get.Africa is a weekly roundup of the most important stories in African tech. To support, follow us on Twitter, subscribe to our YouTube channel, share this issue or send us an email. You can also check our archives.
Credit: Waldemar Brandt
Credit: Waldemar Brandt
What's the Big Deal?
+ GH₵: Ghanaian fintech startup, appsNmobile has closed a $1 million investment from the Oasis Capital VC fund to scale its e-payments service for businesses in Ghana.
+KSh Kibanda TopUp, a Kenyan startup that aims at digitising the food supply chain for micro, small, and medium restaurants in Africa has closed a $460k pre-seed round to increase its customer base. The round was led by the US-based JAM Fund.
E£: Almentor, a video-based online learning platform for the Middle East and North Africa, has raised $6.5m in a Series B round led by Partech from its Africa Fund.
+ ZAR: Prosus, a global consumer internet group and a subsidiary of Naspers, has entered into a definitive agreement to acquire Stack Overflow. The agreement is worth approximately US$1.8 billion. Stack Overflow is a leading knowledge-sharing platform for the global community of developers and technologists.
Reads
Netflix to slash its library in South Africa to meet local content quotas
Digital lenders in Kenya are blatantly abusing data protection laws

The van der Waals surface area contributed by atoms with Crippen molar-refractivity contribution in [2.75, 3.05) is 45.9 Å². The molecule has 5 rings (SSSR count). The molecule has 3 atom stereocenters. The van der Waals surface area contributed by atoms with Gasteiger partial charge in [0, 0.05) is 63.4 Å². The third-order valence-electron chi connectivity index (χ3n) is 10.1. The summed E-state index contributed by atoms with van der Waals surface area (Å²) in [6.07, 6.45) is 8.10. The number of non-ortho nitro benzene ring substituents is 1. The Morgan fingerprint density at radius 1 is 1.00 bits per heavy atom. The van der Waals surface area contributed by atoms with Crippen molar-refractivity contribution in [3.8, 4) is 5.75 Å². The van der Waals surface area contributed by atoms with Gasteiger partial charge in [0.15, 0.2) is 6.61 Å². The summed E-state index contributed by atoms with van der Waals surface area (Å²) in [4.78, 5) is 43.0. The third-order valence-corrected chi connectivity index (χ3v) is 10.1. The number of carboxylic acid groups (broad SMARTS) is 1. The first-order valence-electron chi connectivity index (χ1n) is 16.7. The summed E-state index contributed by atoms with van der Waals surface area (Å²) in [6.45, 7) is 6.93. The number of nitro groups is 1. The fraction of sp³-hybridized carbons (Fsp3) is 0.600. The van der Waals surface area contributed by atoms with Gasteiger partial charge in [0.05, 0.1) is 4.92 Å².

Three types of WhatsApp messages can now land you in jail in South Africa
Nigerian startup funding beyond fintech
Kenya’s first smart city promised everything. 13 years on, it’s still a construction site
Charts + Graphs
Credit: Africarena
Credit: Africarena
Comparing the startup ecosystem in the big 4 countries, from payments unicorns in Nigeria to Egypt’s dynamic local investors. And from expat-friendly Kenya to the academia-backed SA. Full report.
+ Reads
+ More to come: Nigeria’s presidency reportedly meets with China’s cyber regulator to build a Nigerian internet firewall.
+ Speed bump: A new report found that internet users in Johannesburg and Pretoria experienced the highest speeds. Not this week though, a massive undersea mudslide caused disruptions to internet service in some parts of South Africa.
+ Go Gokada Go! Nigeria-based on-demand delivery service Gokada launches super app as it crosses US$100 million in annualized transaction value.
+ Opinion: The key to unlocking Africa’s informal markets? Open Banking
+ The future of work: South African tech companies are unlikely to see a full return to a structured office environment any time soon — if ever.
Watch + Listen
How Bitcoin Made #EndSARS Protests Censorship-Resistant
How Bitcoin Made #EndSARS Protests Censorship-Resistant
Paga - How one of Nigeria’s earliest FinTech companies is providing financial services in emerging markets
A rise in big tech censorship hits Africa's most popular pastor, TB Joshua
Interview - Nadayar Enegesi co-founder, Andela and founder, Eden Life
What have founders learned from Africa's early internet startups? feat. Derin Adebayo
Overheard on Twitter
moe
Why didn’t the Telcos stand together and ask the Federal government to get a court order? There’s no way all their licenses would have been revoked. Based on this, they are complicit. They all fell with no resistance whatsoever. #KeepitOn
Classifieds
I'm writing a book on remote work for African businesses
I'm writing a book on remote work for African businesses
+ To make whiteboard animation videos like this for educational or marketing purposes, please send us an email.